I believe the question asked by the venture capital investor is stupid and naive. (And I know the firm who asked the question.)
Stupid, because the question is formulaic and bland. It’s almost a “shibboleth” – the VC is expecting a certain answer, a secret password that will get you past the gate and to the next level.
Naive, because it assumes that the Silicon Valley stereotype of a brilliant, monomaniacal and borderline autistic founder is the only one that works.
If you truly believe you are the best person to execute this idea, then you’re doomed. Any business cannot survive with just one person. It takes a team of committed people and a big dollop of luck: being in the right place, at the right time, and with the right preparation. The problem is that you cannot know what is the right place, the right time and the right preparation.
Believing that the founder is the best person in the world to execute their idea is a symptom of Silicon Valley hubris. It blinds you to what you do not know about what you do not know about yourself and the world around you.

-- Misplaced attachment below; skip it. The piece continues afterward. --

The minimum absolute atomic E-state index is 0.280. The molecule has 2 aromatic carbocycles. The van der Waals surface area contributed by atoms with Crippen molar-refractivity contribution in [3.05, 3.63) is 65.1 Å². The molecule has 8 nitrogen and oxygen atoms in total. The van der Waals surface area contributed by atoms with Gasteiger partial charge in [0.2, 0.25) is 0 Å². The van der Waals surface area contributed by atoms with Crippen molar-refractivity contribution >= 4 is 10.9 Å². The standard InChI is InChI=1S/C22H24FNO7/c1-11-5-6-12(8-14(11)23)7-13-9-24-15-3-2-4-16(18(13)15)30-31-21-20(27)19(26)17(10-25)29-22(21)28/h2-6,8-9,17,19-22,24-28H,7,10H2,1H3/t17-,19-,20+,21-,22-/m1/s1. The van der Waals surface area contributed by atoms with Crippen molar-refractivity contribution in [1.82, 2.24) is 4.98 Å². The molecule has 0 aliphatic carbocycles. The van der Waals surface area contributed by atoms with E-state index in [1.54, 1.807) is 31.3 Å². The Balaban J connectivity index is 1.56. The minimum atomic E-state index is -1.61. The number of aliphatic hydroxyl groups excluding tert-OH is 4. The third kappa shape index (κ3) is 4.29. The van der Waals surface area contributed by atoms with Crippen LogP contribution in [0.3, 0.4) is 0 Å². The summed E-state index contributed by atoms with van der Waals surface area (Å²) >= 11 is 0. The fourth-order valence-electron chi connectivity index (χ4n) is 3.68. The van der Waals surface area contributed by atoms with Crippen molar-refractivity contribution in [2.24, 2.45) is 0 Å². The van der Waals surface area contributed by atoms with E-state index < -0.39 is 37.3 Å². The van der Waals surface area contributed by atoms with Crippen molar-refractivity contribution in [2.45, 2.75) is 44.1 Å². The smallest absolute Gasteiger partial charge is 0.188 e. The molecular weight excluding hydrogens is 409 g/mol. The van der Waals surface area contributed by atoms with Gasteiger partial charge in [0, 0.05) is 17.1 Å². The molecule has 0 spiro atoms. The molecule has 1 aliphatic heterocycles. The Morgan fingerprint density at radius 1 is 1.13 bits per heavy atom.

Silicon Valley does not have a monopoly in imagination, creativity and innovation. Actually, I wish there was more humility in Silicon Valley. The ego of the place is ripe for disruption. But then again, when billions of dollars are at stake, humility tends to go by the wayside.
Why would the investor ask this question, especially when then entrepreneur knows that a good chunk of the accelerator participants are disqualified on the spot for not answering it to the investor’s satisfaction?
I hope if you are asked this question of a VC, that you don’t try to project an ego-driven caricature of who you really are. Answer directly: there exists no such perfect person. Challenge them on the assumptions and hypothesis behind the question. Turn humility into strength.
All you can do is work hard, constantly challenge your assumptions, be open to input, and stay true to your what and your why.
I don’t know if this is the magic answer to the VC’s question, but it is the truth.
For more information:
Indirectly related, but interesting:
The Decision Trap by Roger Martin in HBR
Image credit – Pascal via Flickr. https://flic.kr/p/96rC76 Used under Creative Commons licence